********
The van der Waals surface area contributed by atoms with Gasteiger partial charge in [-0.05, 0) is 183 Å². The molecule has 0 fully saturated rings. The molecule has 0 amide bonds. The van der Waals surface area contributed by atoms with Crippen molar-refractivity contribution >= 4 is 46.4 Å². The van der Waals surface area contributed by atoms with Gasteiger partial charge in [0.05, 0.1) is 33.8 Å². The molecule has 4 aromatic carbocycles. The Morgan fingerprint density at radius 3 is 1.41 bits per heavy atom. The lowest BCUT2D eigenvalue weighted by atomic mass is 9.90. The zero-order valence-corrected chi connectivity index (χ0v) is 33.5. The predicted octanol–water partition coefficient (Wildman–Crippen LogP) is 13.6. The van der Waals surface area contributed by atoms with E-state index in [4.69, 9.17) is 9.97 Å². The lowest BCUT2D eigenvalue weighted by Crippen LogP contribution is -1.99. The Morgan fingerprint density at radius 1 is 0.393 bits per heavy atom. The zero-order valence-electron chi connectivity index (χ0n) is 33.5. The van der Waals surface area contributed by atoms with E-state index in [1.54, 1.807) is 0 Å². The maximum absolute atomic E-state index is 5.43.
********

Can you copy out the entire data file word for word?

The van der Waals surface area contributed by atoms with Gasteiger partial charge in [-0.05, 0) is 183 Å². The molecule has 0 fully saturated rings. The molecule has 0 amide bonds. The van der Waals surface area contributed by atoms with Crippen molar-refractivity contribution >= 4 is 46.4 Å². The van der Waals surface area contributed by atoms with Gasteiger partial charge in [0.05, 0.1) is 33.8 Å². The molecule has 4 aromatic carbocycles. The Morgan fingerprint density at radius 3 is 1.41 bits per heavy atom. The lowest BCUT2D eigenvalue weighted by atomic mass is 9.90. The zero-order valence-corrected chi connectivity index (χ0v) is 33.5. The predicted octanol–water partition coefficient (Wildman–Crippen LogP) is 13.6. The van der Waals surface area contributed by atoms with E-state index in [4.69, 9.17) is 9.97 Å². The lowest BCUT2D eigenvalue weighted by Crippen LogP contribution is -1.99. The Morgan fingerprint density at radius 1 is 0.393 bits per heavy atom. The zero-order valence-electron chi connectivity index (χ0n) is 33.5. The van der Waals surface area contributed by atoms with E-state index in [1.54, 1.807) is 0 Å². The maximum absolute atomic E-state index is 5.43.